On television, “The Voice” seeks to identify the next big singer in pop music.  The “auditions” proceed with the judges’ backs turned to the stage so that each singer’s physical appearance has no influence.  It’s all about the quality and sound of the voice.  In fiction, it’s all about the quality and sound of the voice, too.  Book reviews often comment on a writer’s voice — unique, fresh, original, new are some of the words used to describe it.  But, I mean really, what is “voice” in fiction?

It’s not style.  I think of style as the way a writer uses words, which words, and how a writer strings them together.  A nineteenth century writer’s style looks dense with words to us today until you consider that during that century, books offered entertainment for them and they had few sources of entertainment.  The novel represented their version of a soap opera, with many characters, situations, twists and turns, digressions and loops.  I sometimes think of J. R. R. Tolkien’s novels as the last nineteenth century novels even though he wrote them in the twentieth century.  Today, television and movies can influence writing style, breaking a story into scenes and creating an episodic or pointillistic effect.  Short attention spans and a plethora of entertainment options have also influenced contemporary writing style.  Every word has to count.  Minimal description.  No digressions, please.

So, if it’s not style, what is voice?  Is it one of those things you know when you read it but is otherwise elusive?  Or can it be defined?

When I think of voice, I think of first pages.  The first page of a novel must have the power to draw a reader into the story, especially readers who may only be curious and not particularly interested — think of someone browsing in a bookstore.  That power is voice.  Think of the last time you picked up a novel you knew nothing about, started reading, and hours later discovered that you’d lost track of time because of it.  That’s the power of voice.  Voice has confidence, energy, sound, rhythm and individuality that piques your interest.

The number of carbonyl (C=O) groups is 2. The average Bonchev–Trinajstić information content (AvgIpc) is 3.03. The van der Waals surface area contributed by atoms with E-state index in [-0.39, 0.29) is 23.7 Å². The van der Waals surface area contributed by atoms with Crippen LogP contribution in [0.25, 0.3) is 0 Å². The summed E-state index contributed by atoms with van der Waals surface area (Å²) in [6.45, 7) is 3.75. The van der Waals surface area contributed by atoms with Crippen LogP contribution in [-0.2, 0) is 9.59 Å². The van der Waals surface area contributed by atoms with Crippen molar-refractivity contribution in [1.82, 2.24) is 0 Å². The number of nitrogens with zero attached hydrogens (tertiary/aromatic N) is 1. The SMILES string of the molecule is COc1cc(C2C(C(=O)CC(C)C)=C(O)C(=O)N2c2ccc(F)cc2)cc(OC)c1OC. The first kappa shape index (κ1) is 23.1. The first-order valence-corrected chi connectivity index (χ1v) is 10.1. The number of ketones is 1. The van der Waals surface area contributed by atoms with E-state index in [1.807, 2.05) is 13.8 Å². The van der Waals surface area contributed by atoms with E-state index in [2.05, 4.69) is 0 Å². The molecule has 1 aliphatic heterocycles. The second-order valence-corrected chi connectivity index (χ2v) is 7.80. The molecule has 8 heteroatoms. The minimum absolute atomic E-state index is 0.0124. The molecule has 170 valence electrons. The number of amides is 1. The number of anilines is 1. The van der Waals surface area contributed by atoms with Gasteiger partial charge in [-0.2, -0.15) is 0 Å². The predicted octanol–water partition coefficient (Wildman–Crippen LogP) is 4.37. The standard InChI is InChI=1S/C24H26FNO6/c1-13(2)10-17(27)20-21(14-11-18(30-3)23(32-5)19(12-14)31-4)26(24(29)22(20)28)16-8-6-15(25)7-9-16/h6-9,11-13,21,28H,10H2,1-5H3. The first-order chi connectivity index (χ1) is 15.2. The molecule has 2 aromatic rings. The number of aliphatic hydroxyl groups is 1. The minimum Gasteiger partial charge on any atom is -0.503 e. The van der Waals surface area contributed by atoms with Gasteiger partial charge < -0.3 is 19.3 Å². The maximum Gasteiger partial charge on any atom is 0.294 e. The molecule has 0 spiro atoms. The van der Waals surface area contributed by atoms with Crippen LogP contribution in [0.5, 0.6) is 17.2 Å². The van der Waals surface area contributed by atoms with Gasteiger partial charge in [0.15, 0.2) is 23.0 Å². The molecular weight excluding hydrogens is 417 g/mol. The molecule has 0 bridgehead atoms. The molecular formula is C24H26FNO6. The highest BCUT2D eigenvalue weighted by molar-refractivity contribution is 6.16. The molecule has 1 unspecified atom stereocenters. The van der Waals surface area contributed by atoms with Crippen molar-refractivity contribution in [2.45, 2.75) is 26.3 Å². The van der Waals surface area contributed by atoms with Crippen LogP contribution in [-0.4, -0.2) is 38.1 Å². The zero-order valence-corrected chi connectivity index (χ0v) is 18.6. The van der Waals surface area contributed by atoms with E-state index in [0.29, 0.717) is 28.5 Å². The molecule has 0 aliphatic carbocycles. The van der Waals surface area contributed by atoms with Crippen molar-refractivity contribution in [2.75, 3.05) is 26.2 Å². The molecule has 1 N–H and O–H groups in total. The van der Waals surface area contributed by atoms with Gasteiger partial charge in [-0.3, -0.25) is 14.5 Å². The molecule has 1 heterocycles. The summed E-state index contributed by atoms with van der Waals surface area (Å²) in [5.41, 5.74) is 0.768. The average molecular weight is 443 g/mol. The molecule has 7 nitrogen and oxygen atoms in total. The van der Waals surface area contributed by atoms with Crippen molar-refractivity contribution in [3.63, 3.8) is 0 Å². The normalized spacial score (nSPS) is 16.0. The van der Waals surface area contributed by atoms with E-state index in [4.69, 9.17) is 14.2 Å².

Let’s take an example, the opening paragraph of Harper Lee’s To Kill a Mockingbird.

“When he was nearly thirteen, my brother Jem got his arm badly broken at the elbow.  When it healed, and Jem’s fears of never being able to play football were assuaged, he was seldom self-conscious about his injury.  His left arm was somewhat shorter than his right; when he stood or walked, the back of his hand was at right angles to his body, his thumb parallel to his thigh.  He couldn’t have cared less, so long as he could pass and punt.”

What is it that pulls us into this paragraph?  Try reading it out loud.  What does it sound like?  To me, it sounds like an adult looking back on a childhood incident and how it affected someone close to her that she loves.  To her, his injury and how it healed is more important than the actual incident, and yet the mystery of the incident draws us in.  Her tone is one of sharing a confidence, something interesting about her family.  We can relate to that.  In the subsequent paragraphs, Lee delays any mention of the actual incident.  Instead, she goes on about how they argued about where it all began, i.e. what led up to the incident that injured Jem.  She unfolds the story in the way someone might tell a story at a family reunion, sitting in the kitchen late at night, telling someone, finally, how Jem broke his arm when he was thirteen.

Style contributes to voice.  However, you can have a piece of writing that is grammatically correct, with active verbs and colorful language, but a dead voice.  So, voice is not only about the writing, but also the speaking.  By that I mean, how people speak in different situations, especially when they are telling stories.  The voice needs to fit the story, the point of view, and behind that suitability stands a sense of confidence, a resonance of life and energy that comes from the writer.  I think of it as the connection the writer has with the writing, that connection breathing life into it.

A good resource for writing that devotes two chapters to voice is Peter Elbow’s Writing with Power: Techniques for Mastering the Writing Process.  I’ve dragged out my copy recently because I’m thinking of applying “voice” to a series of essays I have in mind.  One of the things I’ve learned about writing fiction that I also apply to my nonfiction is reading the piece out loud.  It helps immeasurably to hear what the prose sounds like and that’s about voice.